FARGO — Chris Myers was never one to seek the spotlight with news conferences or media appearances while he was U.S. attorney for North Dakota. He has no political aspirations so there's no need to get his face in front of the cameras in hopes of someday being, say, the state's attorney general.

But Myers, an effective lead federal prosecutor before being coldly usurped by somebody who wants to someday be North Dakota's attorney general, deserves all the credit for a recent conviction in a major international drug case tried in Fargo.

Steven Barros Pinto of Pawtucket, R.I., was found guilty in federal court Friday, July 9, of conspiracy to possess with intent to distribute controlled substances, obstruction of justice and money laundering in connection with an international fentanyl ring.

Pinto was accused of being an organizer of a ring that distributed tens of thousands of fentanyl pills that were sold by drug dealers in 11 states. The drugs were believed to be connected to multiple overdose deaths and injuries around the country.

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Those deaths included 18-year-old Bailey Henke of Grand Forks, whose overdose in January 2015 launched Operation Denial, an international investigation into fentanyl operations.

Pinto and his cohorts — from China, Colombia, Canada and the U.S. — were bad people doing bad things. They were a big enough criminal enterprise that when their indictments were unsealed in 2019, then-U.S. Attorney General Jeff Sessions made a stop in Fargo to make the announcement.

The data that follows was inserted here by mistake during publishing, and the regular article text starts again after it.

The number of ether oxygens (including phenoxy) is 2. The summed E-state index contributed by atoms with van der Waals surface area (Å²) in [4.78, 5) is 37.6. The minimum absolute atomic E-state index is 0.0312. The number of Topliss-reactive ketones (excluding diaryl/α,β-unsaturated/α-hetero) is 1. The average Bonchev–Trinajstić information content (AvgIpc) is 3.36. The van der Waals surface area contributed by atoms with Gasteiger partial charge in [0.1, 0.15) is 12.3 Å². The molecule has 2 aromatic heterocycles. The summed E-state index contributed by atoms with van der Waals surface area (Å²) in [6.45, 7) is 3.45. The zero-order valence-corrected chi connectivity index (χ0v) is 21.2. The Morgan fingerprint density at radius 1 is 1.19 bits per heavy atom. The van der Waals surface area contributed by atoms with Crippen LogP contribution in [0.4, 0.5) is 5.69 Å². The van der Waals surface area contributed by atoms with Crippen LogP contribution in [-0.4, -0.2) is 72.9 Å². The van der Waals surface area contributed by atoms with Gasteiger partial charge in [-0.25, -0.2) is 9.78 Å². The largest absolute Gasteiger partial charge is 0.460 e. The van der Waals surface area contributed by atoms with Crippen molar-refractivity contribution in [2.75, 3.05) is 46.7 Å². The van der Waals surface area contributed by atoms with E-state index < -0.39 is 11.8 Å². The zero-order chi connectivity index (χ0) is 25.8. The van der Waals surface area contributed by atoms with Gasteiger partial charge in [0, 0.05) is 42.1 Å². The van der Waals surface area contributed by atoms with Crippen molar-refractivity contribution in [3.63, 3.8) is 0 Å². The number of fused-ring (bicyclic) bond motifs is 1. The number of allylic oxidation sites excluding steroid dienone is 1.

Sessions told the gathered law enforcement and media that the defendants sold fentanyl and its analogues from coast to coast using about 30 different aliases, cryptocurrency and encrypted communications. They laundered money through third parties.

Myers was there, specifically drawing lavish praise from Sessions.

Yes, there was a political element to Sessions' stop here. He was touting the Trump administration's hard line on opioids.

But there can be no question that Myers' work was apolitical, more about getting drug dealers behind bars than coating himself in glory for a future political campaign.

Mike McFeely
Mike McFeely

That's why many wanted Myers to remain U.S. Attorney even after Donald Trump was elected president in 2016. Myers indicated his willingness to remain in the job and had bipartisan support from North Dakota's federal delegation at the time — Republican U.S. Sen. John Hoeven, Democratic Sen. Heidi Heitkamp and Republican U.S. Rep. Kevin Cramer.

Then former U.S. Attorney and longtime Republican politician Drew Wrigley decided he wanted to advance his political career and made it known he wanted the job. He got it, because politics.

Myers stayed in the U.S. Attorney's office under Wrigley and saw the prosecution of Pinto to its successful conclusion.

It was the culmination of more than six years of work. Most of Pinto's colleagues had already been convicted or pleaded guilty, more than 30 people in all.

After an unusually lengthy five-week trial, Pinto was found guilty.

Myers deserves much of the credit, despite being knee-capped by his successor and even if there wasn't a news conference to mark the big news.

Readers can reach columnist Mike McFeely at mmcfeely@forumcomm.com.